• mabramso

    Lee’s approval ratings may be momentarily low because of the government shutdown, but that is very unlikely to translate into a Democrat victory. It’s about the same as Obama currently having only a 45% approval rate in Connecticut. If Hillary has the same rating there in March of 2016, do you think the GOP would have a chance there in November. No way. In fact, here is a prediction for you. The non-partisan prognosticators, Cook, Rothenberg, and Sabato (and I will even throw in Silver, who works for Democrats), will not even move Mike Lee out of their “Safe Republican” category at any time between now and the 2016 elections.

  • teapartyidiots

    Your probably right. Rothenberg felt he’d have a legit shot at governor.

  • mabramso

    Well, Matheson’s father was the last Democrat governor of the state, and he was very well liked. But that was a long time ago — over 25 years, I think. Still, if any Democrat can win the governorship in Utah, it would be Matheson. But it would take a very well run campaign to pull it off in a state that is definitely in the top 5 most conservative states in the nation.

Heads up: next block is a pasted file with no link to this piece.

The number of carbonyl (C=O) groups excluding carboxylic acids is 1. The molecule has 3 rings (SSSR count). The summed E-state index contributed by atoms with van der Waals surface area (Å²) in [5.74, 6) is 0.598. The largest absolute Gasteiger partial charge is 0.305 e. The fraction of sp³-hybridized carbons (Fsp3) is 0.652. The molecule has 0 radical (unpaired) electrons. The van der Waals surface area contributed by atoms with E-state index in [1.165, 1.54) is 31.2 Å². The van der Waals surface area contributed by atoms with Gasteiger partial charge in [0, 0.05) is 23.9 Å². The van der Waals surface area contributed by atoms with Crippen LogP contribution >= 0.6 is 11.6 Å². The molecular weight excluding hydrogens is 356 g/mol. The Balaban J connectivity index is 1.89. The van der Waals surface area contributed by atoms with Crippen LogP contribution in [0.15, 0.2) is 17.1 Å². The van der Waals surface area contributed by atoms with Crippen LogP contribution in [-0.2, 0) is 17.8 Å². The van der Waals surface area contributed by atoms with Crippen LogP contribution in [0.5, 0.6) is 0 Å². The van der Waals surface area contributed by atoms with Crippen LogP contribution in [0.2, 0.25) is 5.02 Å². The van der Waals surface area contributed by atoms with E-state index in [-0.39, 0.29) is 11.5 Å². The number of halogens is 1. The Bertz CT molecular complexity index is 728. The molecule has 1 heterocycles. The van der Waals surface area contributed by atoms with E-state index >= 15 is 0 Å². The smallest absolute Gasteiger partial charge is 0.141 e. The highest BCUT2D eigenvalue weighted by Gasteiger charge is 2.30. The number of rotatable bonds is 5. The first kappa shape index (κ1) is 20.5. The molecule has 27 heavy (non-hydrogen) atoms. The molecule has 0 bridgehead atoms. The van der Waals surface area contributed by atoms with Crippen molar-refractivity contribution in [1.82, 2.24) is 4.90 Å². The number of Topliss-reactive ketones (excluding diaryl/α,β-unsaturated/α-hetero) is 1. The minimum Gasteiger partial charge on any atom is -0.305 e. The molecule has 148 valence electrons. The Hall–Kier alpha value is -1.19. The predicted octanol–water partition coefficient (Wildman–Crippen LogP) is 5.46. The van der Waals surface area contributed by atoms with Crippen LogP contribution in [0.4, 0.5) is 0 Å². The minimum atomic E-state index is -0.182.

• teapartyidiots

    100% agreed, I think Rothenberg felt at the governorship he’d have a 50/50 shot.

  • mabramso

    Actually, I doubt Rothenberg would predict even that. In the case of a state like Utah (and having observed Rothenberg for many years), the Utah governorship would start out as Safe GOP and might move to Likely GOP if Matheson entered the race. Then as the election got closer, Matheson would move into the Leans GOP column if his polling held up, and perhaps in the Tossup category the week before the election. An analogous campaign would be Scott Brown when he won in MA. Also, Matheson would need the wind at his back. Typically, that would require a Republican in the White House (so the voters in Utah are not royally ticked off at the President — there was a great example of this in 1996 there with Rep. Orton).

  • teapartyidiots

    I think a Republican in the White House is highly unlikely unless they get a center-right candidate and Hillary does not run.